The Fan Hitch Volume 14, Number 1, December 2011

Journal of the Inuit Sled Dog International
In This Issue....

Editorial: A Stretch of Smooth Ice

Caught by the Conditions
   
In the News

Canadian Animal Assistance Team’s 2011 Northern Clinic
   
Piksuk Media’s Nunavut Quest Project Progress Report


Tumivut: Traces of our Footsteps

Unikkausivut: Sharing Our Stories

Book Review: How to Raise a Dog Team

Product Review: The Black Diamond 'Icon'

IMHO: Taking the Long View


Navigating This Site

Index of articles by subject

Index of back issues by volume number

Search The Fan Hitch


Articles to download and print

Ordering Ken MacRury's Thesis

Our comprehensive list of resources

Defining the Inuit Dog


Talk to The Fan Hitch

The Fan Hitch home page

ISDI home page


Editor's/Publisher's Statement
Editor-in-Chief: Sue Hamilton
Webmaster: Mark Hamilton
Print Edition: Imaged and distributed by the IPL students of the Ulluriaq School, Kangiqsualujjuaq, Nunavik
The Fan Hitch, Journal of the Inuit Sled Dog International, is published four times a year. It is available at no cost online at: http://thefanhitch.org.

Print subscriptions: in Canada $20.00, in USA $23.00, elsewhere $32.00 per year, postage included. All prices are in Canadian dollars. Make checks payable in Canadian dollars only to "Mark Brazeau", and send to Mark Brazeau, Box 151 Kangiqsualujjuaq QC J0M 1N0 Canada. (Back issues are also available. Contact Sue Hamilton.)


The Fan Hitch
welcomes your letters, stories, comments and suggestions. The editorial staff reserves the right to edit submissions used for publication.


Contents of The Fan Hitch are protected by international copyright laws. No photo, drawing or text may be reproduced in any form without written consent. Webmasters please note: written consent is necessary before linking this site to yours! Please forward requests to Sue Hamilton, 55 Town Line Rd., Harwinton, Connecticut  06791, USA or mail@thefanhitch.org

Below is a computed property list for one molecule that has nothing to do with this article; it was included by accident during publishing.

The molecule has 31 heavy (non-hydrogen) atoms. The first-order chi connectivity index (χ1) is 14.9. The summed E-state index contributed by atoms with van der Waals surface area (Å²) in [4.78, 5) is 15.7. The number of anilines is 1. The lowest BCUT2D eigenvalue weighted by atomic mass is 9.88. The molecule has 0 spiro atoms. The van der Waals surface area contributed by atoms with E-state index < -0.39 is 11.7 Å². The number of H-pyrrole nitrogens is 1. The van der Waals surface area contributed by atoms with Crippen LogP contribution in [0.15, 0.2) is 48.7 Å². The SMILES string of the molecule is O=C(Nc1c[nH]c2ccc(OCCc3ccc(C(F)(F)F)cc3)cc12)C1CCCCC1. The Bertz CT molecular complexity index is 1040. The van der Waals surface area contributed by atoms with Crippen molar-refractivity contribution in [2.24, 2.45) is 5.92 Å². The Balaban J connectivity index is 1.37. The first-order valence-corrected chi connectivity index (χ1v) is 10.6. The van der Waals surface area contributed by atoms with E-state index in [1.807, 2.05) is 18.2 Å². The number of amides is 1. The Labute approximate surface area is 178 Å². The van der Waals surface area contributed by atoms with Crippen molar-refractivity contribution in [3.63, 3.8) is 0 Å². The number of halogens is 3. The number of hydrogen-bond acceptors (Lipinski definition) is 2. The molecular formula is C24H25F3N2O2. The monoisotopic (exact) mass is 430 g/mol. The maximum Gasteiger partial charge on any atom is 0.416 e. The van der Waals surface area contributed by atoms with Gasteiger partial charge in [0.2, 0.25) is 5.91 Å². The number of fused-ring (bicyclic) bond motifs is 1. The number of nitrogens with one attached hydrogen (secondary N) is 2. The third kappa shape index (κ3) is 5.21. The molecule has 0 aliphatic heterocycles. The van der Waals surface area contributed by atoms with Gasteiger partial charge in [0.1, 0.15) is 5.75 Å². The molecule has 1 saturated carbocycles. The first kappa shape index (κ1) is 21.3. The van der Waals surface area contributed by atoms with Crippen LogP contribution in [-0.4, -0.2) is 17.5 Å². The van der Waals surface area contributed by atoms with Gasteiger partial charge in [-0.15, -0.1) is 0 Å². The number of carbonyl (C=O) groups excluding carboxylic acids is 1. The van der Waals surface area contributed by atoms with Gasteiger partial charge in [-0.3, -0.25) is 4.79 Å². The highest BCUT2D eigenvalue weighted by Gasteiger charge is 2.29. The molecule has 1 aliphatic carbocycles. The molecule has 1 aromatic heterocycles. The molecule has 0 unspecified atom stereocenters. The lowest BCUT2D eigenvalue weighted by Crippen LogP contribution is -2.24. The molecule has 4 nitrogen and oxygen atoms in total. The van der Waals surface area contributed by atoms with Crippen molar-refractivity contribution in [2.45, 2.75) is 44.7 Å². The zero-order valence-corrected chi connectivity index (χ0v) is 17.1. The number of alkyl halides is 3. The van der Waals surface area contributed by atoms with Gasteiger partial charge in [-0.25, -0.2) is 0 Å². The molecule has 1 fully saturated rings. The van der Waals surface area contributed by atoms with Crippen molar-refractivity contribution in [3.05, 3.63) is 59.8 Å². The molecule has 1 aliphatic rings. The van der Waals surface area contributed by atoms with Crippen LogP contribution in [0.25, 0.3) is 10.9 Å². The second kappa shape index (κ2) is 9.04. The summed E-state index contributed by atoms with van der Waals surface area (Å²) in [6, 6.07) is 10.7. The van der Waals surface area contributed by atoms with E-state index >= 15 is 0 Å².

The Inuit Sled Dog International

The Inuit Sled Dog International (ISDI) is a consortium of enthusiasts whose goal is the preservation of this ancient arctic breed in its purest form as a working dog. The ISDI's efforts are concentrated on restoring the pure Inuit Dog to its native habitat. The ISDI's coordinators welcome to your comments and questions.

ISDI Coordinator Canada:
Geneviève Montcombroux, Box 206, Inwood, MB R0C 1P0; gmontcombroux@gmail.com
ISDI Coordinator USA:
Sue Hamilton, 55 Town Line Road, Harwinton, CT 06791, mail@thefanhitch.org
Product Review….


The center bulb is the narrow, long-distance beam.
The four side bulbs are the nearer, area lighting.


Black Diamond 'Icon' Headlamp


reviewed by Mark Hamilton

Sue and I have used headlamps for a long time but until this Fall our experience was limited to a variety of low cost incandescent and LED lights. None of them proved completely satisfactory. We retrofitted some of the incandescent headlamps with halogen light bulbs which then produced a lot more light, but that was at the expense of a further reduction in what was already short battery life. The LED headlamps we tried really only had one virtue, their battery life was much better than our incandescent headlamps.